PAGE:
Employee engagement has become a buzzword in the senior care profession as providers grapple with staff retention and combat high turnover rates. The solution: foster engaged workers, and organizations will see a more stable workforce and improved business outcomes.
It’s one thing to implement employee engagement strategies, though, and another thing entirely to evaluate their success.
Here are four distinct ways senior care providers can measure the success of their employee engagement initiatives.
- Get a daily pulse of your employees.
A survey tool designed to measure employee engagement can be very powerful to determine the extent to which employees are engaged. Employee-centric surveys can provide a baseline of engagement by allowing employees to rate statements such as “I know what is expected of me at work,” and “In the last six months, someone at work has talked to me about my progress.” Understanding how your organization performs in these areas can help you know where you need to focus efforts.
However, the issue with these surveys is that they are “one and done.” Surveys given once or twice a year present several problems in the senior care industry. If you experience high rates of turnover, the employees you survey as your baseline will likely be different than the employees that take the follow up survey. It’s difficult to know if your strategies are paying off when you are following up with a different group of employees.
That’s why frequent pulse surveys can provide an ongoing and more immediate look at issues that could affect your staff and their performance. A daily survey that simply asks how a caregiver’s shift went can yield a great deal of actionable information that can have an immediate impact.
- Consider important elements of engagement.
Based on what you gather from employees you can categorize holistic areas for improvement. By getting specific information by shift and manager, you can start targeting areas of improvement based on comments and satisfaction levels. Feedback will help you know where to focus.
The chart below outlines five elements in particular, that combine to make a workplace that compels engagement and includes meaningful work, hands-on management, a positive work environment, growth opportunities and trust in leadership.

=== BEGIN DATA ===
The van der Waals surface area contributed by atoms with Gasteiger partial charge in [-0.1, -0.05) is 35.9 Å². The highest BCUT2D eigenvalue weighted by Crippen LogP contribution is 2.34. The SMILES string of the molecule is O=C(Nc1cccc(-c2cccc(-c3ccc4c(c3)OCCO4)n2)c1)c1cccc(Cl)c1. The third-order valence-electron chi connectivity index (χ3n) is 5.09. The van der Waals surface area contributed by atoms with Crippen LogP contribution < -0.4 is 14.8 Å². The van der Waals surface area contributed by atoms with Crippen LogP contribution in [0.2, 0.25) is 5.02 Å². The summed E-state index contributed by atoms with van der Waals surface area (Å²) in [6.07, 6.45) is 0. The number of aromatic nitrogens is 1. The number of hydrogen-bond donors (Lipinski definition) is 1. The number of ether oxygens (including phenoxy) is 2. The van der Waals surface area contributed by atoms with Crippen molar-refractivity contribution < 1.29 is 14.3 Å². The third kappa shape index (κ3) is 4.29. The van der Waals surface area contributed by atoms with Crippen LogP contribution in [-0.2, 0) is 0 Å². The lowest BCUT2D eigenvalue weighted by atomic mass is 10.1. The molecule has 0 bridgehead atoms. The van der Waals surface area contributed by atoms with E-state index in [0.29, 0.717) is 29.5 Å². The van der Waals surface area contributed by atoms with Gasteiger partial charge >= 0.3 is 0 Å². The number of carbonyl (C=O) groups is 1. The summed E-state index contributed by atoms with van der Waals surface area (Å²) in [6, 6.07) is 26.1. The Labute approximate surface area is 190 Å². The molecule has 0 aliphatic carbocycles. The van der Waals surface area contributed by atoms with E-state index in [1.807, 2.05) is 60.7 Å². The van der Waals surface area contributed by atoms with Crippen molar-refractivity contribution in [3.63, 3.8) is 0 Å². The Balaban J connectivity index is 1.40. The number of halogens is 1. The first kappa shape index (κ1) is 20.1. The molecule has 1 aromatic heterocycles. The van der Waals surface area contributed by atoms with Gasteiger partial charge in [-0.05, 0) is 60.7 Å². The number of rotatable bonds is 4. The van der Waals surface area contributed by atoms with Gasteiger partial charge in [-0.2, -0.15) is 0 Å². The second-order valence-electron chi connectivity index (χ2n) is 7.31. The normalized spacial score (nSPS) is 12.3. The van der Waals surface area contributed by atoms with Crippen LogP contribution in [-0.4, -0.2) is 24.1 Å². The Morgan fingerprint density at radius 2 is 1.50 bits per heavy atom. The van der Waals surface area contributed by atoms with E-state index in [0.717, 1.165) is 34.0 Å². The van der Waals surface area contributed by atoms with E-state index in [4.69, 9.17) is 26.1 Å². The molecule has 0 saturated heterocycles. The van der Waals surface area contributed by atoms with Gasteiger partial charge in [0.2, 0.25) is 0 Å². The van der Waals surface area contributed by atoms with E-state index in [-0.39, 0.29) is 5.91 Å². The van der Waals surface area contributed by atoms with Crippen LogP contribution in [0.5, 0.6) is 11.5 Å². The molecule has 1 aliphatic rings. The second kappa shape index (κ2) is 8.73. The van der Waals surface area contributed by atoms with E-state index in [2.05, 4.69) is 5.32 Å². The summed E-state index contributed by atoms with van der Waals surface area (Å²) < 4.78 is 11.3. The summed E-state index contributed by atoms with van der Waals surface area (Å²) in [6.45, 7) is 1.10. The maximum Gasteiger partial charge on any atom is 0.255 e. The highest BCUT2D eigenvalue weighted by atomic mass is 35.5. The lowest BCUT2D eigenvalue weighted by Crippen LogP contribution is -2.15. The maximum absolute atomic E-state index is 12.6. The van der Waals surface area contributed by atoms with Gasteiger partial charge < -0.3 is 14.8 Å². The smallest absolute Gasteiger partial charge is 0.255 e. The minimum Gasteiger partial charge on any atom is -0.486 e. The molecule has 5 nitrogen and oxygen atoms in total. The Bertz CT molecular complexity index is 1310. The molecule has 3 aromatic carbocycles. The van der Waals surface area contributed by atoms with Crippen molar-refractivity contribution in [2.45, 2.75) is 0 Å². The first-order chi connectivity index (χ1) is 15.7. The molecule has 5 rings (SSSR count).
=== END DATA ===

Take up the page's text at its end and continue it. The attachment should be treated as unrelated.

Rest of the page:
These elements are supported by even more specific factors. For example, hands-on management requires clear, transparent goals, coaching and more, for employees to be truly engaged. Senior care providers can use these factors to incorporate different facets that improve engagement and discover areas that need more focus.
- Track internal and external metrics
With better engagement, better outcomes should follow. To determine if your engagement programs are having the intended effect, you can look at certain data points. Metrics to consider are customer service and care, adherence to attendance policies, and calling off shifts. If customer satisfaction is low, it may mean that your employees are not fully engaged in your mission of providing quality care. If employees are calling off often and regularly showing up late to shifts, that’s a good indicator of a potential flight risk. Drill down in your data to the specific employee or manager to help identify and solve problems on an individual basis.
Don’t forget to also look outside of your walls for current and former employees to give you an unfiltered look on review sites like Glassdoor. Employees will often leave information as to why they left their job, and what they like or don’t like, which is a good place to start if you are trying to reduce turnover and engage employees.
- Deploy technology to capture feedback.
What better way to measure, monitor and improve employee engagement than through continuous feedback and analytics via technology platforms? With OnShift’s newest product, OnShift® Engage™, employees can take engagement surveys, providing managers with results to track staff satisfaction and performance. Leaders can then use the findings to address any concerns and generate enhanced operational performance. Plus, employees can continuously offer their feedback through quick pulse surveys, so providers can track the effects of the actions they take.
Engagement doesn’t just happen. Employers must make a concerted effort to engage their employees, and this is especially true for senior care employees. The caregivers in your organization work very hard 24/7/365 in a challenging environment and often with little positive feedback. Make sure your employees know you value their contribution, and give them ample opportunities to provide feedback. And most important, let staff know you heard their feedback by acting quickly to address issues.